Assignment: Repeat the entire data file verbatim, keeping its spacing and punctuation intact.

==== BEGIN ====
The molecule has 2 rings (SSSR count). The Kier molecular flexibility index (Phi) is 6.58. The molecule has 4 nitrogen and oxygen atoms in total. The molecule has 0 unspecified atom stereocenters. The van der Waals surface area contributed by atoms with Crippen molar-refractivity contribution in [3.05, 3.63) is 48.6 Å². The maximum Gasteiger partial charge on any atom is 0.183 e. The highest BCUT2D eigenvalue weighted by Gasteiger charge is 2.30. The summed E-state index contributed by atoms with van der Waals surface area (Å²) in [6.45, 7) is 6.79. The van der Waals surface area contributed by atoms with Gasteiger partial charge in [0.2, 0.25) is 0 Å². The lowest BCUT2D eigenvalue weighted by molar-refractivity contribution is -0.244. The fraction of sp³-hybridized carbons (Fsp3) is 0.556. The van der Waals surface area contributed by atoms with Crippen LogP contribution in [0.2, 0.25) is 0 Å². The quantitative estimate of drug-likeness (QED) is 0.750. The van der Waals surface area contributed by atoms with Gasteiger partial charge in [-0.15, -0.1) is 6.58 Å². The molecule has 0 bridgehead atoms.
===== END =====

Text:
The molecule has 2 rings (SSSR count). The Kier molecular flexibility index (Phi) is 6.58. The molecule has 4 nitrogen and oxygen atoms in total. The molecule has 0 unspecified atom stereocenters. The van der Waals surface area contributed by atoms with Crippen molar-refractivity contribution in [3.05, 3.63) is 48.6 Å². The maximum Gasteiger partial charge on any atom is 0.183 e. The highest BCUT2D eigenvalue weighted by Gasteiger charge is 2.30. The summed E-state index contributed by atoms with van der Waals surface area (Å²) in [6.45, 7) is 6.79. The van der Waals surface area contributed by atoms with Gasteiger partial charge in [0.2, 0.25) is 0 Å². The lowest BCUT2D eigenvalue weighted by molar-refractivity contribution is -0.244. The fraction of sp³-hybridized carbons (Fsp3) is 0.556. The van der Waals surface area contributed by atoms with Crippen LogP contribution in [0.2, 0.25) is 0 Å². The quantitative estimate of drug-likeness (QED) is 0.750. The van der Waals surface area contributed by atoms with Gasteiger partial charge in [-0.15, -0.1) is 6.58 Å². The molecule has 0 bridgehead atoms.